The Sunday Magazine: Ozark


I don’t know what they call it when you psychologically root for the criminal in a movie or tv series. I know the first time I became aware of it was while watching the movie “GoodFellas”. As the Feds close in on Ray Liotta’s wiseguy, he is trying to frantically flush a stash of cocaine down the toilet. As I watched in my head I was saying “C’mon, c’mon, get it flushed”. I’ve gone through this with many series “The Sopranos” or “Breaking Bad” are other examples. The latest version of this is “Ozark”.

Ozark is a hybrid of both series I mentioned. We are presented with Marty Byrde who we quickly learn is a money launderer for a drug cartel. His partner skims some money and they are all about to be killed. Only Marty has a far-fetched plan which is accepted before they pull the trigger. He must pack up his entire family and move them from Chicago to Lake of the Ozarks Missouri to try and pull off this tenuous idea to save their lives. A lot of shows spend time having the criminal try and hide his behavior from the family. In Ozark, the entire family knows the truth and the danger. It increases the risk, but the writing makes it work as each family member knows a mistake leads to them all being killed.

The first season is premised on the tension of whether Marty can launder the amount of money he promised in the short amount of time he promised. The interaction with the locals brings him up against two local families; the Langmores and Snells. They are also criminals, but these are the ones I want to not succeed. It is the beauty of the story being told that the Byrdes I want to see “win” while these others I want to see “lose”. The entire first run of ten episodes builds one tension-filled brick atop another. By the end Marty has another wild plan to offer. Which leads to seasons two and three.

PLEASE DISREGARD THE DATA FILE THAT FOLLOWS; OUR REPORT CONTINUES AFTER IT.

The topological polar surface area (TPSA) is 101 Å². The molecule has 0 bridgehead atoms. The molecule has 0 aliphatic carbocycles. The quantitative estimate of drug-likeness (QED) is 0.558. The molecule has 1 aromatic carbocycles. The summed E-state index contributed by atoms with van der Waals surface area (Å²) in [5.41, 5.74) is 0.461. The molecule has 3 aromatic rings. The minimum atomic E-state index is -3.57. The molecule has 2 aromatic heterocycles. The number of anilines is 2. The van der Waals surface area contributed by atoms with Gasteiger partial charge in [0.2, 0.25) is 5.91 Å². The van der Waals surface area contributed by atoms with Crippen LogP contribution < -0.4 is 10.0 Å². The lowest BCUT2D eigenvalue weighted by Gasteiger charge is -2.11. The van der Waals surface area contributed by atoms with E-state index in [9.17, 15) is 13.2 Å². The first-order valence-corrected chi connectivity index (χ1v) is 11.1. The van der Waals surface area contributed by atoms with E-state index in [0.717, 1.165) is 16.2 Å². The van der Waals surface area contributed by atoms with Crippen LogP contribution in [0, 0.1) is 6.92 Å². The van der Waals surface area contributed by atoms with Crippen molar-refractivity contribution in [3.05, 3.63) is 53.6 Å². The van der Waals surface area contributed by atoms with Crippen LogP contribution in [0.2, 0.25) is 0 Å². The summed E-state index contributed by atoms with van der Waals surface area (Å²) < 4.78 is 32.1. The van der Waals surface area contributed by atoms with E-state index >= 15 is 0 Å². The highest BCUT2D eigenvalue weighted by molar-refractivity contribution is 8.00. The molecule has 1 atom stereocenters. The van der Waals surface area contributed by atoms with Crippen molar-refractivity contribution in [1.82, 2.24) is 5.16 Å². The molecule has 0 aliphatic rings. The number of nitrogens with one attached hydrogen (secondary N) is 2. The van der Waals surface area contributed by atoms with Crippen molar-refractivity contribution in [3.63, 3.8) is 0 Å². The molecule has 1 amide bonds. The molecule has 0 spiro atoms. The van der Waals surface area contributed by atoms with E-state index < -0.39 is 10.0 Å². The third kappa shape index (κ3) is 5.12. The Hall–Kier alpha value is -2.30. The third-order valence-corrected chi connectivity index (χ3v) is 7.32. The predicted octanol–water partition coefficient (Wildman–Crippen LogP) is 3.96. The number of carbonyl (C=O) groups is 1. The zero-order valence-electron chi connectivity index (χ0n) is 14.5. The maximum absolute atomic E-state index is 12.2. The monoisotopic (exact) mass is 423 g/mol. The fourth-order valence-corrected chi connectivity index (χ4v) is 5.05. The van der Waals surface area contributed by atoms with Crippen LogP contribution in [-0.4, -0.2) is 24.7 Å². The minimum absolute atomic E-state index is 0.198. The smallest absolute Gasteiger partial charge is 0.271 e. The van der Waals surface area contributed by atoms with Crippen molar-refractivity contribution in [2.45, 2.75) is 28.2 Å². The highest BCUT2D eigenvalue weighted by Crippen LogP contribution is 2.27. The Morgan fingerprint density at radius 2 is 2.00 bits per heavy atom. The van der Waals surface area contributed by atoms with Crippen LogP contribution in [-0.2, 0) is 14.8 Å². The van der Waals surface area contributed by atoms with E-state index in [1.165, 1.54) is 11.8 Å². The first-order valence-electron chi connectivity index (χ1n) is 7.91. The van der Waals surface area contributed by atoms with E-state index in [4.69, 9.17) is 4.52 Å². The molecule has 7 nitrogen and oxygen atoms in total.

The writing on this show is impeccable. Over the course of the first three seasons it has shown Marty’s wife Wendy Byrde evolve from scared for her life wife to embracing and expanding the criminal enterprise. When there is a moment when they might possibly make a run for it and leave it all behind, she chooses to stay. Actress Laura Linney plays Wendy and she has shown a spectrum of emotions throughout the three seasons. She has become the reason I watch the show.

That is not to say the other main players are not great as well. Jason Bateman as Marty and Julia Garner as Ruth Langmore complete the trio of criminals I just keep rooting for. Their performances have made me sympathize with all three of them.

This isn’t uplifting fare for these uncertain times, but I enjoy great acting and writing no matter the subject matter. Ozark has all of that.

Mark Behnke